A lawsuit alleging RCMP systematically brutalized Indigenous people in Northern Canada can proceed as a class action despite objections from the government, Federal Court ruled on Wednesday.
In her decision, Judge Glennys McVeigh rejected the government’s arguments that the proposed suit failed to meet the legal grounds for certification although individuals could sue on their own, and that the claim had no prospect of success.
“I disagree with Canada’s characterization of these claims as individual,” McVeigh wrote. “The claims do not ask if an RCMP officer illegally assaulted a class member, but rather whether the operations of the RCMP create a system where illegal assaults happen.”
The untested claim, initially filed in 2018, seeks $600 million in various damages. Among other things, it alleges the federal government negligently failed to stop what it characterizes as routine police assaults on Aboriginal people who comprise the majority in the Northwest Territories, Nunavut and Yukon.
The claim asserts systemic negligence, breach of fiduciary duty and constitutional violations. The government, it says, has known about the issues for years but has failed to substantively address the problem.
“Aboriginal persons are frequently arrested, detained or held in custody by RCMP officers in the territories on the basis of their race, ethnic and/or national origin,” the claim states.
“RCMP officers and other agents of the RCMP regularly discriminate against Aboriginal persons by employing excessive and unnecessary force, by arresting or detaining Aboriginal persons for no reason, and by using hateful speech and language in the course of policing in the territories.”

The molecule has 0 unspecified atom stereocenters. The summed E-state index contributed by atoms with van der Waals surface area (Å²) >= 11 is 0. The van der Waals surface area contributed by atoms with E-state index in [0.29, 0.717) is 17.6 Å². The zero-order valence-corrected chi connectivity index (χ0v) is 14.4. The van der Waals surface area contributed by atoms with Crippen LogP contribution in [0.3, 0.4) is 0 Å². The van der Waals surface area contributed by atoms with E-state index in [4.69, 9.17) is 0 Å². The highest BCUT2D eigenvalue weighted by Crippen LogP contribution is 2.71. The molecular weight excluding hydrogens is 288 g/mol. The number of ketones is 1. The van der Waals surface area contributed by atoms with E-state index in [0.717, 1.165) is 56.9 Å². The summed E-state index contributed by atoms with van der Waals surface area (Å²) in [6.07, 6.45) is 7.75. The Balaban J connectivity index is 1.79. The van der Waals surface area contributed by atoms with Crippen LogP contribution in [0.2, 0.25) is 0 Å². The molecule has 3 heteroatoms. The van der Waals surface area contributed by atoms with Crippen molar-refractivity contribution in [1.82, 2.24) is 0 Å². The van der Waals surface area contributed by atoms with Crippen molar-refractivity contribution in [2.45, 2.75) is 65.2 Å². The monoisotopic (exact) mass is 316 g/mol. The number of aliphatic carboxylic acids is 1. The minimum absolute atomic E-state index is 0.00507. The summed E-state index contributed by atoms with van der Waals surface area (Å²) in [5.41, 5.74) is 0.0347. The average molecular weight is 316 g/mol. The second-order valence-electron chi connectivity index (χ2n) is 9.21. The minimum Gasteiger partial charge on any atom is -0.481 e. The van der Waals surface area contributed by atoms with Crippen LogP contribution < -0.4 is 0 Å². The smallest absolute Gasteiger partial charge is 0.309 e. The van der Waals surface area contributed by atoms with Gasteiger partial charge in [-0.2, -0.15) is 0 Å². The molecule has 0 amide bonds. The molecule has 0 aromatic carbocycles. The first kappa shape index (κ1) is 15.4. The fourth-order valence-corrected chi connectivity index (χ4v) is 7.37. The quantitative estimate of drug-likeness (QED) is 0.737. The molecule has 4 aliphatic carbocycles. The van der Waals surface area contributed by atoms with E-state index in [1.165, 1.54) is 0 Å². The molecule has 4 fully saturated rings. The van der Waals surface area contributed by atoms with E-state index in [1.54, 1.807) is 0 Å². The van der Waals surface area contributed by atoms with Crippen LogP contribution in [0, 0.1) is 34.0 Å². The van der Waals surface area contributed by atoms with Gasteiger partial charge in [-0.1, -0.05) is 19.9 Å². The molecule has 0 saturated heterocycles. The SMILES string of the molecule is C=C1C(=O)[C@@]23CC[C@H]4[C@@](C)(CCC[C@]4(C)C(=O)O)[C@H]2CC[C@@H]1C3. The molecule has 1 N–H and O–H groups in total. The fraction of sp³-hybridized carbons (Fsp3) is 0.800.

The claim, which names the attorney general as defendant on behalf of the RCMP, alleges common incidents involve officers beating, pepper-spraying, shooting and verbally abusing Indigenous people.
The representative plaintiff is a high school student, Joe David Nasogaluak, now 19, of Tuktoyaktuk, N.W.T., who claims RCMP arrested and assaulted him without cause or provocation in November 2017. Among other things, he alleges officers punched and choked him, used a stun gun on him, and used derogatory slurs. He was released to his mother shortly after.
“As a result of this assault, Mr. Nasogaluak sustained physical and psychological harm,” the claim asserts. “Incidents like the above take place ordinarily in the territories.”
In affidavits, other potential class members similarly described experiences of racism and RCMP violence when being detained and arrested.
A year ago, Prime Minister Justin Trudeau said the RCMP had a problem with systemic racism after Commissioner Brenda Lucki denied racism was entrenched within the organization. Those comments came after video emerged showing Mounties wrestling the chief of an Alberta First Nation to the ground in a parking lot.
In certifying the action, McVeigh noted the plaintiff’s assertion that class members had a reasonable expectation Canada would run its RCMP detachment in the North in the same way it runs policing of non-Indigenous people.
Members of the class, McVeigh decided, comprise all Indigenous people who allege being assaulted at any time while in RCMP custody or detention in the territories, and were alive as of December 18, 2016.
“I do not agree that Canada’s claim that a public inquiry or internal complaint process would be preferable procedure,” McVeigh said.
Nevertheless, the judge said, the plaintiffs still have to prove their claims at trial which is “far from an easy hurdle.”
Because the plaintiff was a minor when he sued, his mother acted as a litigation guardian. McVeigh said Nasogaluak, now a legal adult, must get court permission to substitute his name for his mother’s on the claim but appeared perfectly capable of acting as representative plaintiff.
—Colin Perkel, The Canadian Press